Fog computing scenario

In this subchapter we will move the processing from our sensor and actuator nodes to the Raspberry Pi, acting as our fog node.

To do so we will use custom functions, written in javascipt, in Node-RED.

The Video below gives you an overview of how a function node is added to Node-RED.

This is the code snipped pasted into the function block 45 seconds into the video:

var led_status= context.get('led_status');

if (led_status === undefined) {
    led_status = 'off';

if (msg.payload === 'toggle') {
    if (led_status === 'on') {
        led_status = 'off';
    else {
        led_status = 'on';

context.set('led_status', led_status);

var out = {'payload': led_status};

return out;

Task: Recreate the flow shown in the video and, by reading the sourcecode and analyzing the behaviour, find out what the function node does.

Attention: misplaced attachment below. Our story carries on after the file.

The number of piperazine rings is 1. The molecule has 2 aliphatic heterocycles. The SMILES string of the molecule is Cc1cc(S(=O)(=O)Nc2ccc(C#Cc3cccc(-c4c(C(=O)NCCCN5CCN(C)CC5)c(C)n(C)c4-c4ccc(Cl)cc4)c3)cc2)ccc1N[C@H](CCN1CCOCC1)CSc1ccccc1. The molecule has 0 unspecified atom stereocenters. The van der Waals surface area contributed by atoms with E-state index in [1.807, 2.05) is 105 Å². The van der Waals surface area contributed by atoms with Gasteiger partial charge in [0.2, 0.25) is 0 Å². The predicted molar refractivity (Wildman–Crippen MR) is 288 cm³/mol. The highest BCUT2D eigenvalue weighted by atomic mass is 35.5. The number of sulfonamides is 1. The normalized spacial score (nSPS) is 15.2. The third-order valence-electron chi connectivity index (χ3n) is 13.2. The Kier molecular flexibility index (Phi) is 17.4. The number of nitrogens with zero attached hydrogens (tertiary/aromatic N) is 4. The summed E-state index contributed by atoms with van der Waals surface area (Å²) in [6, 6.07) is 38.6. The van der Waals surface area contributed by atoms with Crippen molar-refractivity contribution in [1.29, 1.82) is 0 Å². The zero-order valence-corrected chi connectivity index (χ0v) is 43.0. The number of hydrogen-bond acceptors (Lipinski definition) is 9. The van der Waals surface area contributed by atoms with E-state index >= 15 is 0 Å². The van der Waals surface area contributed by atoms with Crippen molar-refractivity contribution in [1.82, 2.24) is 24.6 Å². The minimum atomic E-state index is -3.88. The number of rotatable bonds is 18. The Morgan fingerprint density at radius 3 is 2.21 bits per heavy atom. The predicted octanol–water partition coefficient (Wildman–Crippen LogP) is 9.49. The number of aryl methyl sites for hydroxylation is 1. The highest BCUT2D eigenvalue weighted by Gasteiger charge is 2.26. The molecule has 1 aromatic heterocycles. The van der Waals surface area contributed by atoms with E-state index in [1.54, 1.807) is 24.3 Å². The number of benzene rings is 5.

Task: Change the function block so that, in addition to the toggle functionality, injecting on and off messages sets the LED state to on and off, regardless of previous state.

Now we want to integrate the function block into our hardware setup.

Task: Edit the program on your publishing microcontroller to send pressed to the /button topic whenever the button input goes from unpressed to pressed.

Task: Edit the function block in Node-RED to toggle the LED state when the string pressed is received instead of toggle.

Task: Add MQTT subscription and publishing nodes to the flow so that pressing the button on the publishing microcontroller toggles the LED on the subscribing microcontroller.

Task: Add a delay node to delay the reaction between pressing the button an changing the LED by two seconds.

TODO: Do more complicated stuff with, for example, delays or triggers.

TODO: Change publisher to read another sensor, like ultrasonic distance or temperature and publish measurements in a generic format like cm or °C.

TODO: Change subscriber to control another actuator than the LED and take commands in a generic format.